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Is opioid drug abuse really a national epidemic?

Most people who work in health, government or even law enforcement will acknowledge that making drugs illegal has not stemmed the abuse of some of them. If anything, forcing people to purchase their drugs in an unregulated market creates even more risk for those individuals and the general public.

Opioids are popular pain relief medications that are potent and more cost-effective than traditional opiate medications. Synthetic opioid drugs can deliver powerful levels of pain relief to those with severe injuries and chronic pain conditions.

Sadly, opioid drugs are also easy for people to abuse. These potentially dangerous medications have been the focus of many awareness campaigns and legal changes in recent years. Crackdowns have targeted illicit dealers and even doctors who overprescribe. Is there truly an opioid abuse epidemic in the United States?

Opioid medications are hard for people to stop using

Narcotic painkillers are some of the most closely controlled prescription medications. The risk for an overdose is very real, as is the potential for people to become dependent. Doctors often try to limit how much they prescribe to people, but those unable to get their medication from their doctors may then turn to unregulated sources of medication.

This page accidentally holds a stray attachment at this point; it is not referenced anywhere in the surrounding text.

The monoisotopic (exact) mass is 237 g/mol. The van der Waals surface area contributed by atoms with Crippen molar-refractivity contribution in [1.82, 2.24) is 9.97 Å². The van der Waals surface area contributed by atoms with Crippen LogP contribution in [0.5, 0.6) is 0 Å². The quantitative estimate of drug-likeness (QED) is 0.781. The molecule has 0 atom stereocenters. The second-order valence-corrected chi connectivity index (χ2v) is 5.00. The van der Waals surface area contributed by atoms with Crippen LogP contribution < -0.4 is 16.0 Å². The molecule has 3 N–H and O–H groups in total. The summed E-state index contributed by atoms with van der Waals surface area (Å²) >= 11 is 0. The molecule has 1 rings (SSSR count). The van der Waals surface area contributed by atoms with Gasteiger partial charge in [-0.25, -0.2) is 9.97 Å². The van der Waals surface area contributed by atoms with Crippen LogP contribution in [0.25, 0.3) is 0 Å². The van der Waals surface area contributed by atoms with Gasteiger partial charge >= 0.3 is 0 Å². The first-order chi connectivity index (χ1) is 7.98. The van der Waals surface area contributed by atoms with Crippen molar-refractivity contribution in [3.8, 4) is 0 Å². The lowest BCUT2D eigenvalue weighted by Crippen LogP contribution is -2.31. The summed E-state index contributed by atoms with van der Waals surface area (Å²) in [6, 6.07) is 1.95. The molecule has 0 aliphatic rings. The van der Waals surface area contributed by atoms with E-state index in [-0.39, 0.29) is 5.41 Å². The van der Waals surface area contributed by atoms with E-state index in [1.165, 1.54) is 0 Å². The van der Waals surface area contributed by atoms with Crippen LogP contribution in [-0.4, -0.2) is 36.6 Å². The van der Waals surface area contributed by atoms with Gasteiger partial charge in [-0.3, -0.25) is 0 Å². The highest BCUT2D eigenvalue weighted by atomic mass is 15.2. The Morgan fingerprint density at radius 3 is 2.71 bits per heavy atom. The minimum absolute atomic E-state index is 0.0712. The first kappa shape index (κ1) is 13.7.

Tens of thousands of people in every state across the country struggle with opioid addiction. Although many addicts hide their issues, making it impossible to know the true scope of opioid addiction, government agencies estimate that approximately 2 million people in the United States actively abuse opioids and around 90 people die every day due to an opioid overdose.

Those facing addiction could find themselves charged with a criminal offense if they get caught selling their medication, shopping for different doctors, buying medication from a street dealer or even driving while under the influence of pain relievers. Anyone accused of drug-related offenses could face very serious consequences if they do not defend themselves with the help of an attorney and address the addiction that led to their charges.